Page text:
The life of Sir Joshua Walmsley – Chapter VI.

CHAPTER VI. This chapter covers a period from the mid 1820’s until Josh’s retirement from the Corn Trade. It’s unclear when he stopped being a corn broker because all Hugh Walmsley tells us is a reference to 1833 and ” some years after [that] he retired.”  It is slightly odd that there is no mention of family because by 1830, five of the six Walmsley children had been born, and even if Hugh didn’t mention his brothers and sisters, he might have mentioned himself.

At the close of the third year the partners changed positions. Mr. Walmsley, now becoming principal, took the management of the town business, Mr. Booth attending the country markets.

” I determined,” he says, ” now that the control of affairs had passed into my hands, to make the firm the first brokerage business in the town. To attain this I adopted a new mode of conducting it. My partner and I were buying brokers, receiving orders from all parts of the country, and charging a small commission. We ran no risk of debt. I now made it a practice personally to inspect every bag of grain, to compare the bulk with the sample, and to become responsible for the quality and shipment of the whole, charging a small commission for so doing. This involved great personal labour, but I did not shrink from it. To this I added the habit of calling in person at the offices of the leading merchants of Liverpool, to ascertain what they had for sale and what they desired to purchase.”

George Dock, and the Goree Warehouses

“I had done this in the days of my humble beginning; and then I had learned the value of personal intercourse, and the value too of doing my own work myself. To be at my post early in the morning and late in the evening, to allow no hour of the day to find me unprepared for business, to be ready to answer every question promptly and accurately that might be put to me in connection with the corn trade ; these were the rules I took to accomplish the aim I had set before myself, and I did not swerve from them. For years my dinner was sent daily over from home to my office, in a tin box resembling those in which soldiers’ rations are carried, and kept warm by means of hot water. It was a movable feast, swallowed when time permitted.”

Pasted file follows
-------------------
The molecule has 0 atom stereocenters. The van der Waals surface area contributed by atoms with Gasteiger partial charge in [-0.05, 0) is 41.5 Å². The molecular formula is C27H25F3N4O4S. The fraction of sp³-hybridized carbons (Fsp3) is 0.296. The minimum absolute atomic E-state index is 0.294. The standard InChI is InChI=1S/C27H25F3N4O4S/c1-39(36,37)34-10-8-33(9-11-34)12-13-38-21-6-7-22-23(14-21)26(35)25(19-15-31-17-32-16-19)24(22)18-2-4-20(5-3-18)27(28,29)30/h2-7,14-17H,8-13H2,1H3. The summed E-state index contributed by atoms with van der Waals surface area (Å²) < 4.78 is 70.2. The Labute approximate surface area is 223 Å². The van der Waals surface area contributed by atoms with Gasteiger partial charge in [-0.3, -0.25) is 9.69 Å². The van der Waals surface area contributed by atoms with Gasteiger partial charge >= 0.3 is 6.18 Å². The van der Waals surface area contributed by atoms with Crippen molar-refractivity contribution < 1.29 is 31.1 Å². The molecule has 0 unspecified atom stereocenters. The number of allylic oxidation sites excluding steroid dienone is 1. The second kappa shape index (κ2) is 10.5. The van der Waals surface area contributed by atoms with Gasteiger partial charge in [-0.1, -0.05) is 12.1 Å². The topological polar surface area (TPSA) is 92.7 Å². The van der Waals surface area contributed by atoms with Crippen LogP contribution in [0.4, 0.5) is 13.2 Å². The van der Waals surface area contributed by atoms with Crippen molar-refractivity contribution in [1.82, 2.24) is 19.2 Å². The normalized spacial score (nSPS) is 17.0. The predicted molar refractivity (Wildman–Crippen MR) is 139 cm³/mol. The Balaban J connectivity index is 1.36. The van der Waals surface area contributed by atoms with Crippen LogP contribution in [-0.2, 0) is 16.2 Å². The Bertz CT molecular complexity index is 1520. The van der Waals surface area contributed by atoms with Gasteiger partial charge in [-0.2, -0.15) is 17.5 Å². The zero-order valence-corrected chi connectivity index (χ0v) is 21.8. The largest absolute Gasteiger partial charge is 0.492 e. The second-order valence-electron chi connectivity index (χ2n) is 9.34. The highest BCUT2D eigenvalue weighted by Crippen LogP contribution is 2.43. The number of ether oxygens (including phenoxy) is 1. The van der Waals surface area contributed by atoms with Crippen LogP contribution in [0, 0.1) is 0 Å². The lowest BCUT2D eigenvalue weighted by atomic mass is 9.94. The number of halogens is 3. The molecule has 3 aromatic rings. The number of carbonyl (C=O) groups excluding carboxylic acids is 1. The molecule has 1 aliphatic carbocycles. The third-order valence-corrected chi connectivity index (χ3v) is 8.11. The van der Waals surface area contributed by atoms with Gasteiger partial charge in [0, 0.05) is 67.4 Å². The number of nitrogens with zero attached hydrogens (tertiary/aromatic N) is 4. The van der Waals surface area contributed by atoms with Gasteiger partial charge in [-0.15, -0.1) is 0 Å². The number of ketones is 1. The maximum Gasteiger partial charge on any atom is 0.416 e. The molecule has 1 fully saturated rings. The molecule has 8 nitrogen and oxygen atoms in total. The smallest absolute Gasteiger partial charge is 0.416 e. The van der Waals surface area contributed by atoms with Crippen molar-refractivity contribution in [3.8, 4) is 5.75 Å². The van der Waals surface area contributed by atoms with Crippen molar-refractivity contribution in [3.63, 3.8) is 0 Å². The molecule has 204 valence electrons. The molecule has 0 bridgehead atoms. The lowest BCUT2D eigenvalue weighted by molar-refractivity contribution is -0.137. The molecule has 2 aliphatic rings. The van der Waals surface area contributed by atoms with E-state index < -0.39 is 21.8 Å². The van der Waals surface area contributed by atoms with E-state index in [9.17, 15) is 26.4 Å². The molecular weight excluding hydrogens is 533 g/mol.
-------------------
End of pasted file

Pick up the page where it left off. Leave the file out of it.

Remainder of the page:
This strict and thorough attendance to duty soon began to reap its reward. After some years, nearly the whole monopoly of the brokerage business had passed into our hands. Enemies, jealous of this monopoly, occasionally sought to undermine the credit of the firm; but Mr. Walmsley instantly confronted slander, and at once refuted it, as in the following instance. “One day,” he says, ” our banker sent for me, and told me he had heard bad reports of my partner and myself — that we were deeply engaged in rash and ruinous speculations ; and he insinuated other irregularities. I listened quietly, returned to the office, and called for our books.”